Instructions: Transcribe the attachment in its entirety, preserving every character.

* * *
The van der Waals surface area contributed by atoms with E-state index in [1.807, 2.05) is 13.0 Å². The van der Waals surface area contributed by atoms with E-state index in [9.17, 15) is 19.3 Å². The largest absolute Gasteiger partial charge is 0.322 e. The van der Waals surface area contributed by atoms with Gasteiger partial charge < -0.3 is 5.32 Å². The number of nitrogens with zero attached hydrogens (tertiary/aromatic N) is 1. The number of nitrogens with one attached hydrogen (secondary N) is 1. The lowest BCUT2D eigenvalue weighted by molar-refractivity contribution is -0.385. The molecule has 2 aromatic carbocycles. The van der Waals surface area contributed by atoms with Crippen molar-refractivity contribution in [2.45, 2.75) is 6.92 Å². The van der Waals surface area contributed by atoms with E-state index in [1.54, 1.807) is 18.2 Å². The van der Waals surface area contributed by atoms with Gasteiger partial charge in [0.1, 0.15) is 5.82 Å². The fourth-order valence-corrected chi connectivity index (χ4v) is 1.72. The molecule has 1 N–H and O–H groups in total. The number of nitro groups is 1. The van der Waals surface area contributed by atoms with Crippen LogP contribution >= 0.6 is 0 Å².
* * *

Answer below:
The van der Waals surface area contributed by atoms with E-state index in [1.807, 2.05) is 13.0 Å². The van der Waals surface area contributed by atoms with E-state index in [9.17, 15) is 19.3 Å². The largest absolute Gasteiger partial charge is 0.322 e. The van der Waals surface area contributed by atoms with Gasteiger partial charge < -0.3 is 5.32 Å². The number of nitrogens with zero attached hydrogens (tertiary/aromatic N) is 1. The number of nitrogens with one attached hydrogen (secondary N) is 1. The lowest BCUT2D eigenvalue weighted by molar-refractivity contribution is -0.385. The molecule has 2 aromatic carbocycles. The van der Waals surface area contributed by atoms with Crippen molar-refractivity contribution in [2.45, 2.75) is 6.92 Å². The van der Waals surface area contributed by atoms with E-state index in [1.54, 1.807) is 18.2 Å². The van der Waals surface area contributed by atoms with Gasteiger partial charge in [0.1, 0.15) is 5.82 Å². The fourth-order valence-corrected chi connectivity index (χ4v) is 1.72. The molecule has 1 N–H and O–H groups in total. The number of nitro groups is 1. The van der Waals surface area contributed by atoms with Crippen LogP contribution >= 0.6 is 0 Å².